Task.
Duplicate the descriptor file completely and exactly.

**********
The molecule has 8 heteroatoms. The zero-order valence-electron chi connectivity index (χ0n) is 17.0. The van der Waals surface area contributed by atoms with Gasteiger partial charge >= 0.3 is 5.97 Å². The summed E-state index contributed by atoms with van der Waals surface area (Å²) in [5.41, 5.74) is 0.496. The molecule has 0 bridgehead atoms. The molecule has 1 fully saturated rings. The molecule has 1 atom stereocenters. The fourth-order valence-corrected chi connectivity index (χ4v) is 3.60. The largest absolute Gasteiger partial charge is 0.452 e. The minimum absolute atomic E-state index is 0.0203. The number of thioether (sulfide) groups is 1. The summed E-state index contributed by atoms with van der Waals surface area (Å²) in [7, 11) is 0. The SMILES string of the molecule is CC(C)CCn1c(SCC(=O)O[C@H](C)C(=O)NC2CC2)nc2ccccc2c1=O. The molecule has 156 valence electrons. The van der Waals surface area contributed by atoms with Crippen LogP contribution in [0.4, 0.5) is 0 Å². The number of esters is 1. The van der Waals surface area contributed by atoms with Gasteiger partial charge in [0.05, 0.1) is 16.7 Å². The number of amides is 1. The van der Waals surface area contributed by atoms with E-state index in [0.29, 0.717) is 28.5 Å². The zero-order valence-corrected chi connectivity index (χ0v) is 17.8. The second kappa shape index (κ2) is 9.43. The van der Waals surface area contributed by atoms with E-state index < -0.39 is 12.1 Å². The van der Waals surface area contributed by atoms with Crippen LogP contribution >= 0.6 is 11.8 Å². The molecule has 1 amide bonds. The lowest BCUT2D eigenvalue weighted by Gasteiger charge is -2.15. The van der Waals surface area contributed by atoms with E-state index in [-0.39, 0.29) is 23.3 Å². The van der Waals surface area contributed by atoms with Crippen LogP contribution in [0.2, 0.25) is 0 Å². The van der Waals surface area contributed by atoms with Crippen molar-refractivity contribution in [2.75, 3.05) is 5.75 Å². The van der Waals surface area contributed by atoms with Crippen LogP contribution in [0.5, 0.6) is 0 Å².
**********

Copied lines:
The molecule has 8 heteroatoms. The zero-order valence-electron chi connectivity index (χ0n) is 17.0. The van der Waals surface area contributed by atoms with Gasteiger partial charge >= 0.3 is 5.97 Å². The summed E-state index contributed by atoms with van der Waals surface area (Å²) in [5.41, 5.74) is 0.496. The molecule has 0 bridgehead atoms. The molecule has 1 fully saturated rings. The molecule has 1 atom stereocenters. The fourth-order valence-corrected chi connectivity index (χ4v) is 3.60. The largest absolute Gasteiger partial charge is 0.452 e. The minimum absolute atomic E-state index is 0.0203. The number of thioether (sulfide) groups is 1. The summed E-state index contributed by atoms with van der Waals surface area (Å²) in [7, 11) is 0. The SMILES string of the molecule is CC(C)CCn1c(SCC(=O)O[C@H](C)C(=O)NC2CC2)nc2ccccc2c1=O. The molecule has 156 valence electrons. The van der Waals surface area contributed by atoms with Crippen LogP contribution in [0.4, 0.5) is 0 Å². The number of esters is 1. The van der Waals surface area contributed by atoms with Gasteiger partial charge in [0.05, 0.1) is 16.7 Å². The number of amides is 1. The van der Waals surface area contributed by atoms with E-state index in [0.29, 0.717) is 28.5 Å². The zero-order valence-corrected chi connectivity index (χ0v) is 17.8. The second kappa shape index (κ2) is 9.43. The van der Waals surface area contributed by atoms with E-state index < -0.39 is 12.1 Å². The van der Waals surface area contributed by atoms with Crippen LogP contribution >= 0.6 is 11.8 Å². The molecule has 1 amide bonds. The lowest BCUT2D eigenvalue weighted by Gasteiger charge is -2.15. The van der Waals surface area contributed by atoms with E-state index in [-0.39, 0.29) is 23.3 Å². The van der Waals surface area contributed by atoms with Crippen LogP contribution in [0.2, 0.25) is 0 Å². The van der Waals surface area contributed by atoms with Crippen molar-refractivity contribution in [2.75, 3.05) is 5.75 Å². The van der Waals surface area contributed by atoms with Crippen LogP contribution in [0.5, 0.6) is 0 Å².